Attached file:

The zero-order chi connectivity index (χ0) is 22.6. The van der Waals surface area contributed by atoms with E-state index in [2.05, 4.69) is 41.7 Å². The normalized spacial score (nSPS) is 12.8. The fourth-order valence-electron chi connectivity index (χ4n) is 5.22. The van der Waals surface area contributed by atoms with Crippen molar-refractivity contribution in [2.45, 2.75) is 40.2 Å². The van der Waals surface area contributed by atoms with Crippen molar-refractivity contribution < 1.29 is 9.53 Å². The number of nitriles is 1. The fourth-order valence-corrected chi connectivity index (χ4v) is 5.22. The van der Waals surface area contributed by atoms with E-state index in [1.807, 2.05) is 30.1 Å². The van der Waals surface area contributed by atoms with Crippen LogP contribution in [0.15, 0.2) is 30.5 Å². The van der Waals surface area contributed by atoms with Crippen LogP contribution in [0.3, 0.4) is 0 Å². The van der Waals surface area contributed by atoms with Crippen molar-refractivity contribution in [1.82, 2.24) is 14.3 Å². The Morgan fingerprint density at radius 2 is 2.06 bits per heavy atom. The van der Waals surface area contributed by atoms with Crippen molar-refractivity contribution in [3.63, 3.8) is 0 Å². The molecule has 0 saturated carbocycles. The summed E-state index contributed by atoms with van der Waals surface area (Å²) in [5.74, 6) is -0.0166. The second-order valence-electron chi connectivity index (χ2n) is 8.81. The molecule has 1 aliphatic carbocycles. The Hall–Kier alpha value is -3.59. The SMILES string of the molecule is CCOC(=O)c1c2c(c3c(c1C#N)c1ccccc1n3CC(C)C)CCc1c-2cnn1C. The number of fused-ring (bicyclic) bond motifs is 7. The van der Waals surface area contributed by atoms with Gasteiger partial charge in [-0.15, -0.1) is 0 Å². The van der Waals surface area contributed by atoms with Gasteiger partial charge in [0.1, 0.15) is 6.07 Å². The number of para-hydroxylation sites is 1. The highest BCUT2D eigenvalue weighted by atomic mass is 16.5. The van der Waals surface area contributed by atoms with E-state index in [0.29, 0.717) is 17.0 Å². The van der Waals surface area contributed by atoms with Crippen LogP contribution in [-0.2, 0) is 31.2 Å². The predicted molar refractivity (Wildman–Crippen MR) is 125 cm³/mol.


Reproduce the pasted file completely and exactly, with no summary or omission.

The zero-order chi connectivity index (χ0) is 22.6. The van der Waals surface area contributed by atoms with E-state index in [2.05, 4.69) is 41.7 Å². The normalized spacial score (nSPS) is 12.8. The fourth-order valence-electron chi connectivity index (χ4n) is 5.22. The van der Waals surface area contributed by atoms with Crippen molar-refractivity contribution in [2.45, 2.75) is 40.2 Å². The van der Waals surface area contributed by atoms with Crippen molar-refractivity contribution < 1.29 is 9.53 Å². The number of nitriles is 1. The fourth-order valence-corrected chi connectivity index (χ4v) is 5.22. The van der Waals surface area contributed by atoms with E-state index in [1.807, 2.05) is 30.1 Å². The van der Waals surface area contributed by atoms with Crippen LogP contribution in [0.15, 0.2) is 30.5 Å². The van der Waals surface area contributed by atoms with Crippen LogP contribution in [0.3, 0.4) is 0 Å². The van der Waals surface area contributed by atoms with Crippen molar-refractivity contribution in [1.82, 2.24) is 14.3 Å². The Morgan fingerprint density at radius 2 is 2.06 bits per heavy atom. The van der Waals surface area contributed by atoms with Crippen molar-refractivity contribution in [3.63, 3.8) is 0 Å². The molecule has 0 saturated carbocycles. The summed E-state index contributed by atoms with van der Waals surface area (Å²) in [5.74, 6) is -0.0166. The second-order valence-electron chi connectivity index (χ2n) is 8.81. The molecule has 1 aliphatic carbocycles. The Hall–Kier alpha value is -3.59. The SMILES string of the molecule is CCOC(=O)c1c2c(c3c(c1C#N)c1ccccc1n3CC(C)C)CCc1c-2cnn1C. The number of fused-ring (bicyclic) bond motifs is 7. The van der Waals surface area contributed by atoms with Gasteiger partial charge in [-0.15, -0.1) is 0 Å². The van der Waals surface area contributed by atoms with Gasteiger partial charge in [0.1, 0.15) is 6.07 Å². The number of para-hydroxylation sites is 1. The highest BCUT2D eigenvalue weighted by atomic mass is 16.5. The van der Waals surface area contributed by atoms with E-state index in [0.29, 0.717) is 17.0 Å². The van der Waals surface area contributed by atoms with Crippen LogP contribution in [-0.2, 0) is 31.2 Å². The predicted molar refractivity (Wildman–Crippen MR) is 125 cm³/mol.